Women's Euro 2017: Scotland can make progress from group - Kim Little
Kim Little believes Scotland can recover from their recent thrashing by Belgium to qualify from their group at the forthcoming Women's Euro finals.
Minus Little and several other injured players, they were beaten by fellow Euro 2017 finalists Belgium 5-0.
"I think, on our day, within our group, we can beat any of the teams," the midfielder said of their chances against England, Spain and Portugal.
"I believe we can get out of the group and that's our first aim."
Scotland will be making their debut at a major finals when they take part in Netherlands, with the hosts opening the tournament against Norway on 16 July.
Anna Signeul's side will kick-off their campaign against England, who are ranked fourth in the world, 17 places above the Scots.
"Obviously, playing England in the first game is going to make it even more special and I am excited by that," Little, who is back playing in England with Arsenal, told BBC Sport.
"Me and other players have friends in both teams, so I think that adds to it as well and I think both sets of players are very excited by that.
"There's a few laughs about it, but come 19 July, when we play them, it will be all serious and I think it will be such a good competitive spectacle for the players and the people to watch.
"I am just proud to be involved. It is a wonderful stage to play on and be a part of and, because it is our first one for Scotland, we are looking forward to it and it will be special to us."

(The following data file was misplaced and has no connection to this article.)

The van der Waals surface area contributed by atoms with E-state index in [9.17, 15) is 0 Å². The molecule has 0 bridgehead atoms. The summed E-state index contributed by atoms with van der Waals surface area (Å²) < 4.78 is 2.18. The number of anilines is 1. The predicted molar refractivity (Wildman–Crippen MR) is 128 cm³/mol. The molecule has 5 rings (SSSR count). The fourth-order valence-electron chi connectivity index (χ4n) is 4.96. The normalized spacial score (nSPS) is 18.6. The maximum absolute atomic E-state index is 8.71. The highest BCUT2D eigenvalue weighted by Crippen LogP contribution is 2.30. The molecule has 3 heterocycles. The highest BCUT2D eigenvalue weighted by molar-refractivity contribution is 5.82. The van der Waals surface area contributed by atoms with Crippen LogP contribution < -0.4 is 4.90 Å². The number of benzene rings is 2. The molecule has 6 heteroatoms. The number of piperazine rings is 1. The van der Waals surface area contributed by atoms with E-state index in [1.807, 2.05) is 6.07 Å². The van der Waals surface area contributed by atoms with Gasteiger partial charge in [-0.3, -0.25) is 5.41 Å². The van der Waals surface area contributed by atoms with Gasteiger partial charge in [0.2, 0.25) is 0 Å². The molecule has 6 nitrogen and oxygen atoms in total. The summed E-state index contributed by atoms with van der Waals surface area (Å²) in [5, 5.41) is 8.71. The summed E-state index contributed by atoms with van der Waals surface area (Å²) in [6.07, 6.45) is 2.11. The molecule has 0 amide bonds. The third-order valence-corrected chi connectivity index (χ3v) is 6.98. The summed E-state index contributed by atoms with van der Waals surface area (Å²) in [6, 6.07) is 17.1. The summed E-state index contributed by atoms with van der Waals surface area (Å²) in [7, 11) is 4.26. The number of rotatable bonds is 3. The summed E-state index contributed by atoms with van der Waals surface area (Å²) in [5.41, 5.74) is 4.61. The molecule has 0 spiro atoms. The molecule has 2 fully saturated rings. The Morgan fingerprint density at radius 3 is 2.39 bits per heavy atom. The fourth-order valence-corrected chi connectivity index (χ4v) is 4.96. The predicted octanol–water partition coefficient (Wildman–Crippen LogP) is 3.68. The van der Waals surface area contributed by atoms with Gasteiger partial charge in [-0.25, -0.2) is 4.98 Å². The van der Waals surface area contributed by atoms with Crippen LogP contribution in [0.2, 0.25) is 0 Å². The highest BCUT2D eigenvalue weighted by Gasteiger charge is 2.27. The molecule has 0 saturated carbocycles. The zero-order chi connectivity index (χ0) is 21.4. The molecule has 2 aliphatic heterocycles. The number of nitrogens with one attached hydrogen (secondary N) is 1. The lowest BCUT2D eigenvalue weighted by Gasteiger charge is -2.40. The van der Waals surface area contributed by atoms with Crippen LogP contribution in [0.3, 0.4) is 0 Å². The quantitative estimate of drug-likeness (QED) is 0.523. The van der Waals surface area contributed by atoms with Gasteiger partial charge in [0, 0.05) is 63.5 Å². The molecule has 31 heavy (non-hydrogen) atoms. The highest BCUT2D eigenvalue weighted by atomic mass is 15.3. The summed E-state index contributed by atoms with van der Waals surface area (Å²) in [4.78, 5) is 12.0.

The 38th-ranked Portuguese are second up for the Scots, who lost to a Belgium side two places below them in 23rd, and they then face Spain, who are eight places above them.
Little says they will have to be on their best form to qualify "because we are playing against some very good teams - England and Spain especially".
But she stressed: "Our squad has developed a lot over the last few years and we've got a lot of players who are playing professionally now, which wasn't the case before.
"So that's increased our level of performance and narrowed the gap between ourselves and the higher-ranked nations."
Little, who was BBC Women's Footballer of the Year in 2016, believes she has also improved personally since leaving Arsenal to join Seattle Reign in 2013 and also having a spell on loan with Melbourne City.
"I think I was 23 and wanted to go on a new adventure and try to provide myself with a new experience to grow as a player and a person," she said.
"I definitely got that in Seattle. I had a great three years there and loved every minute of it, but I don't like to become stagnant.
"I went to Australia the year before, which I loved as well. It was a new experience, a different league and a different country."
Little is also relishing her return to the English top flight - and to the London club who last won the Women's Super League in 2012.
"I felt that the club here at Arsenal has progressed so much since I left in terms of its professionalism and I decided to come back to try to improve myself and help the club to get back to where it's supposed to be at the top of the game," she said.
"The development of clubs, for example, Manchester City - that's exciting."
City won the title last year ahead of Chelsea, to whom they had finished runners-up the season before.
"I hope the league here can keep progressing," Little added. "The FA have done a great job with central contracts with the English players, so it keeps those players here, and they are attracting more international players."